High levels of fractalkine following myocardial infarction

Exercise did not reduce the levels of the pro-inflammatory protein fractalkine in patients with combinded coronary artery disease and type 2 diabetes.

Both patients with type 2 diabetes and patients with coronary artery disease have increased plasma levels of the chemokine fractalkine. However, levels are not further increased in coronary artery disease patients who also suffer from diabetes or the metabolic syndrome, according to the first paper of Ida Unhammer Njerve‘s doctoral thesis. In the next paper, higher levels of fractalkine were observed three hours following PCI treatment for acute myocardial infarction, compared to the same treatment in patients with stable angina pectoris.

Njerve and colleagues also investigated the effect on fractalkine following one year of exercise in patients with combined coronary artery disease and type 2 diabetes. The exercise intervention appeared to increase the levels of circulating fractalkine, although no effect was seen on the adipose tissue expression of fractalkine or its receptor CX3CR1. The increased plasma levels were only present in the patients with the most advanced coronary artery disease, but whether it represents a deleterious effect of exercise in these patients is not known.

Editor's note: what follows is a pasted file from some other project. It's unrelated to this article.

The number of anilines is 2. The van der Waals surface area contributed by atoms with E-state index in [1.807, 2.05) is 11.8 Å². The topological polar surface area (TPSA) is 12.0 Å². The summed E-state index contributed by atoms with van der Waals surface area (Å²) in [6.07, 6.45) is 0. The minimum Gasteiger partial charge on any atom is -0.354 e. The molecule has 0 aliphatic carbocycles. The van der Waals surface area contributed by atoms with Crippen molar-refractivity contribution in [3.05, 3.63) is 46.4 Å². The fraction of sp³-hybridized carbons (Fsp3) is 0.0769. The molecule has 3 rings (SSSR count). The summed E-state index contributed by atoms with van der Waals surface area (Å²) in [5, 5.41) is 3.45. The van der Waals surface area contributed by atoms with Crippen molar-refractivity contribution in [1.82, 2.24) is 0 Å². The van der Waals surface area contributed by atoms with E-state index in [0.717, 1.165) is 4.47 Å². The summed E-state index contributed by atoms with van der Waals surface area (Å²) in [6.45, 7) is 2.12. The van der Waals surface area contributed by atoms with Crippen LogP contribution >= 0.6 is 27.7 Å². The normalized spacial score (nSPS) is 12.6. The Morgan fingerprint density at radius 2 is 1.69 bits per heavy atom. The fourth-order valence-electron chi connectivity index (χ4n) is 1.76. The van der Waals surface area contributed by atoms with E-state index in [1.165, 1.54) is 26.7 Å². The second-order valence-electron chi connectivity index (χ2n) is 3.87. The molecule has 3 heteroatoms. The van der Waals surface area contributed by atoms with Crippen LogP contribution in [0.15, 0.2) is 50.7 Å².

In a fourth and not yet published study the researchers have shown that the diabetic drug saxagliptin may increase levels of the anti-inflammatory protein interleukin-10. The levels of pro-inflammatory proteins after three months were not different from patients receiving placebo.


Thesis: Fractalkine (CX3CL1) and its reseptor (Cx3CR1) in acute myocardial infraction, stable coronary artery disease and diabetes. Emphasis on adipose tissue inflammation
 Ida Unhammer Njerve
Time and place: March 30, 2017, Oslo University Hospital, Ullevål


Njerve, I. U., Pettersen, A. Å., Opstad, T. B., Arnesen, H., & Seljeflot, I. (2012). Fractalkine and its receptor (CX3CR1) in patients with stable coronary artery disease and diabetes mellitus. Metabolic syndrome and related disorders, 10(6), 400-406.

Njerve, I. U., Solheim, S., Lunde, K., Hoffmann, P., Arnesen, H., & Seljeflot, I. (2014). Fractalkine levels are elevated early after PCI-treated ST-elevation myocardial infarction; no influence of autologous bone marrow derived stem cell injection. Cytokine, 69(1), 131-135.

Njerve, I. U., Byrkjeland, R., Arnesen, H., Åkra, S., Solheim, S., & Seljeflot, I. (2016). Effects of long-term exercise training on adipose tissue expression of fractalkine and MCP-1 in patients with type 2 diabetes and stable coronary artery disease: a substudy of a randomized controlled trial. Diabetes, metabolic syndrome and obesity: targets and therapy, 9, 55.

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